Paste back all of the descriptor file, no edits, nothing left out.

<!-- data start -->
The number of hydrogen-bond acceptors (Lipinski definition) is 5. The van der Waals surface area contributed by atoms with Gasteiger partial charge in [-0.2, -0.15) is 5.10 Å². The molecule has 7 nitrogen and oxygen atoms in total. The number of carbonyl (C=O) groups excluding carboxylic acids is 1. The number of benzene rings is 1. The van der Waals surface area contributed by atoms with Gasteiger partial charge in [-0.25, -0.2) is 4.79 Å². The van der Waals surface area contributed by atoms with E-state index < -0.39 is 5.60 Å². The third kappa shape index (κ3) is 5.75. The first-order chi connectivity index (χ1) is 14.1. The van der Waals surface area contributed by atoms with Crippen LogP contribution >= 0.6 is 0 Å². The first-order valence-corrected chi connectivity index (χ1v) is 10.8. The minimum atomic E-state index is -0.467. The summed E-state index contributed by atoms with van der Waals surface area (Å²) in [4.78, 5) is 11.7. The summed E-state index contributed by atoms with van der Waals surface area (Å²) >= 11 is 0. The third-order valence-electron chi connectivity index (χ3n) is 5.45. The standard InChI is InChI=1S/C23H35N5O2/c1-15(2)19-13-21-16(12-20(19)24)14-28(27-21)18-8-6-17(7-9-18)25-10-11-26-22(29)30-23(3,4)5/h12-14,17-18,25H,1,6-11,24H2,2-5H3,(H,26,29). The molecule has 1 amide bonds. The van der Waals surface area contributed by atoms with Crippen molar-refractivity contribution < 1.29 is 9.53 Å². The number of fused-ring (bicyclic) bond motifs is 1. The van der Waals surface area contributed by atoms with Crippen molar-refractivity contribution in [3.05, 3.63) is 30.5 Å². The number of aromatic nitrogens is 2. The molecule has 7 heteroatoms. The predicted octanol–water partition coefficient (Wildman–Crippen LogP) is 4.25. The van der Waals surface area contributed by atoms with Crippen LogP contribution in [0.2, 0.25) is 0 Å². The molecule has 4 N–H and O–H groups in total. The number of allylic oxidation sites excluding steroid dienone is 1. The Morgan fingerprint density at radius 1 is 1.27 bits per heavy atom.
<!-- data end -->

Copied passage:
The number of hydrogen-bond acceptors (Lipinski definition) is 5. The van der Waals surface area contributed by atoms with Gasteiger partial charge in [-0.2, -0.15) is 5.10 Å². The molecule has 7 nitrogen and oxygen atoms in total. The number of carbonyl (C=O) groups excluding carboxylic acids is 1. The number of benzene rings is 1. The van der Waals surface area contributed by atoms with Gasteiger partial charge in [-0.25, -0.2) is 4.79 Å². The van der Waals surface area contributed by atoms with E-state index < -0.39 is 5.60 Å². The third kappa shape index (κ3) is 5.75. The first-order chi connectivity index (χ1) is 14.1. The van der Waals surface area contributed by atoms with Crippen LogP contribution >= 0.6 is 0 Å². The first-order valence-corrected chi connectivity index (χ1v) is 10.8. The minimum atomic E-state index is -0.467. The summed E-state index contributed by atoms with van der Waals surface area (Å²) in [4.78, 5) is 11.7. The summed E-state index contributed by atoms with van der Waals surface area (Å²) >= 11 is 0. The third-order valence-electron chi connectivity index (χ3n) is 5.45. The standard InChI is InChI=1S/C23H35N5O2/c1-15(2)19-13-21-16(12-20(19)24)14-28(27-21)18-8-6-17(7-9-18)25-10-11-26-22(29)30-23(3,4)5/h12-14,17-18,25H,1,6-11,24H2,2-5H3,(H,26,29). The molecule has 1 amide bonds. The van der Waals surface area contributed by atoms with Crippen molar-refractivity contribution < 1.29 is 9.53 Å². The number of fused-ring (bicyclic) bond motifs is 1. The van der Waals surface area contributed by atoms with Crippen molar-refractivity contribution in [3.05, 3.63) is 30.5 Å². The number of aromatic nitrogens is 2. The molecule has 7 heteroatoms. The predicted octanol–water partition coefficient (Wildman–Crippen LogP) is 4.25. The van der Waals surface area contributed by atoms with Crippen LogP contribution in [0.2, 0.25) is 0 Å². The molecule has 4 N–H and O–H groups in total. The number of allylic oxidation sites excluding steroid dienone is 1. The Morgan fingerprint density at radius 1 is 1.27 bits per heavy atom.